Gap or Crap?
A high street brand under pressure
Is Gap feeling the heat from anti-sweatshop campaigns? The clothes chain's announcement a few weeks ago of a 68 per cent drop in first-quarter earnings came on top of a $34m loss the previous quarter; its chief executive officer, Millard Drexler, described 2001 as being Gap's "most difficult year ever".
The Gap brand has been so persistently targeted by campaigners that it has become practically synonymous with "sweatshop labour" - the practice of subcontracting the manufacture of goods to developing-world factories where low pay and workplace abuses, such as child labour, poor safety, sexual and physical harassment and hostility to unions, are commonplace.
Gap, which uses roughly 3,600 factories worldwide, is no different from any other high street label. Clothes retailers now routinely manufacture just the concepts and brands, distancing themselves from actually making the product. Indeed, campaigners rarely advocate boycotts partly because it is so difficult to dress "sweat-free". But Gap's ubiquity - 2,966 stores in six countries - makes it an easy target. So does its irritatingly cheery, all-American advertising - and the ease with which "Gap" can be subverted to "Crap".
So is there a link between loss in trade and dodgy labour practices? Drexler said in February that the company has simply "misread fashion tea leaves" by deviating too far from its trusty brand script of bland denims, cargo pants, white T-shirts and khaki revivalism. On labour practices, it argues that it has cleaned up its act, with 80 full-time factory monitors working around the world. "We are enormously concerned about how our things are made," says its global affairs spokesperson, Tamsin Randlett. "We have developed the biggest compliance programme in the garment industry."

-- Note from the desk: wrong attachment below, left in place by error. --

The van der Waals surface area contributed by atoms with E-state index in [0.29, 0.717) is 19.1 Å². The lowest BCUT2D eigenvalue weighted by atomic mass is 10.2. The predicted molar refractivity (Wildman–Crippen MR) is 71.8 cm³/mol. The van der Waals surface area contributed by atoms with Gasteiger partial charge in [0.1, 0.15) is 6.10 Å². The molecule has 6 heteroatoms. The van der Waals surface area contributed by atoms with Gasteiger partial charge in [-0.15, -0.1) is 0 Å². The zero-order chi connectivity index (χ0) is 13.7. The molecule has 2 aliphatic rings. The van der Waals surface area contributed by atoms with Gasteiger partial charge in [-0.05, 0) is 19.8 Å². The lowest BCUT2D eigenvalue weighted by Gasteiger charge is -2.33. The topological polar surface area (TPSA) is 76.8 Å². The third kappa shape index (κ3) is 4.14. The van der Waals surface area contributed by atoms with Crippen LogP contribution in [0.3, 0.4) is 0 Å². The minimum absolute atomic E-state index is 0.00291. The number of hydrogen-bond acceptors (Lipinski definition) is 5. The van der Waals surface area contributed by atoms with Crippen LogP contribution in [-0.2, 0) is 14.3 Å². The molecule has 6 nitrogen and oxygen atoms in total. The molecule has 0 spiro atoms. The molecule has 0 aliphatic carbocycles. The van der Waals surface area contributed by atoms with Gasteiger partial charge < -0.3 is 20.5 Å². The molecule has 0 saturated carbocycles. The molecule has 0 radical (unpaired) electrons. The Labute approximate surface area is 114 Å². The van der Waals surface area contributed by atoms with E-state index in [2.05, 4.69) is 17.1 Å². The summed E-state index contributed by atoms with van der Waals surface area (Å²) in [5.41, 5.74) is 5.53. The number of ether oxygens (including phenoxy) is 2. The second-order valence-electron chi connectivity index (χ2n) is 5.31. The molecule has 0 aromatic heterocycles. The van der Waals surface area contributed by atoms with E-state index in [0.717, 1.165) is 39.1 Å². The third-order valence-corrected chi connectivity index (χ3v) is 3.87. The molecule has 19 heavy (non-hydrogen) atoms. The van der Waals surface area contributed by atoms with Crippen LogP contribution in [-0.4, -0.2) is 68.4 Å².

Campaigners disagree. "The reality we're hearing from labour activists on the ground in third-world countries is very different to what Gap would suggest," says Jamie Van Bramer, spokesperson for the US garment union Unite. The monitoring systems, according to Chantal Finney of the campaign group Labour Behind the Label, are inadequate. Just in the past two months, campaigners have received reports of violations of workers' rights, such as physical intimidation, unpaid wages, and sackings of pregnant or union-activist workers.
Moreover, Gap refuses to settle a three-year-old lawsuit alleging sweatshop conditions in the Saipan garment industry, although 18 similarly charged retailers have already done so; it still subcontracts to operators in China, where trade unionists are imprisoned; and it refuses to acknowledge such a thing as a living wage ("there are no definitions", says Randlett).
Campaigners suspect Gap and other firms of "greenwash", it being far easier (and less costly) to create the appearance of solving the problems than actually to do so. The multinationals may regret this approach. "From a marketing point of view," says Finney, "it is surprising that clothing companies have not understood the enormous potential of the ethical market, which at the moment doesn't have anywhere to take its custom."
For the time being, the sweat-free options remain limited to promotional merchandise from Ethical Threads, available on the music festival circuit this summer - or a subverted "Crap" T-shirt.